Multinationals move $16 billion from Australia to tax havens each year.
A groundbreaking report has found that corporate tax rates have been driven lower by multinational corporations shifting profits to tax havens rather than by competition for capital among different countries.
The Turnbull government has argued that lower company taxes will encourage companies to invest in Australia, boost productivity and lift wages.
The study, written by economists from the University of California, Berkeley, and the University of Copenhagen, and published by the National Bureau of Economic Research, debunks this idea.
“Machines don’t move to low-tax places: paper profits do,” it says.
“By our estimates, close to 40 per cent of multi-national profits were artificially shifted to tax havens in 2015. This tax avoidance and the failure to curb it are the main reason why corporate tax rates are falling globally, not tax competition for productive capital.”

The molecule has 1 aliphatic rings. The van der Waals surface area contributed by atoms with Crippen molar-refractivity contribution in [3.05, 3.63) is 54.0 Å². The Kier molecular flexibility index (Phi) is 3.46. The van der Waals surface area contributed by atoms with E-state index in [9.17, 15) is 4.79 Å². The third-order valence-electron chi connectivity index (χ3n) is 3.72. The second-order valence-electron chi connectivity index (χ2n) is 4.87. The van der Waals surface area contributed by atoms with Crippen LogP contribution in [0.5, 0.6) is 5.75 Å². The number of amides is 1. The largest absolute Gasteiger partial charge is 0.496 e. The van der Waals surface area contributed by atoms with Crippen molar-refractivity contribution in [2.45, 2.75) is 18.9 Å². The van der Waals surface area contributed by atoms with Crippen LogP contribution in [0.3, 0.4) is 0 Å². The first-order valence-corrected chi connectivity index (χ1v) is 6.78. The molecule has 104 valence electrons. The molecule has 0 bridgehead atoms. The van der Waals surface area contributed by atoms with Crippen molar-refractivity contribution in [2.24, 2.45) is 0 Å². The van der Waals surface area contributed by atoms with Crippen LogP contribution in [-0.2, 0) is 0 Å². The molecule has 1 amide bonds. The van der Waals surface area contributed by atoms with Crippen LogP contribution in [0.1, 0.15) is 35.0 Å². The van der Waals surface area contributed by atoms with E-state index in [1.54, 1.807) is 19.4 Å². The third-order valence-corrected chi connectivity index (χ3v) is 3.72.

Australia’s corporate tax revenue was reduced by about seven per cent by profits moved to offshore tax havens – roughly $5.4 billion in lost revenue in 2017.
The paper outlines how multinational corporations such as Google, Apple and Facebook have changed the global tax system.
“In 2016, Google Alphabet made $19.2 billion in revenue in Bermuda, a small island in the Atlantic where it barely employs any workers nor owns any tangible assets, and where the corporate tax rate is 0 per cent.”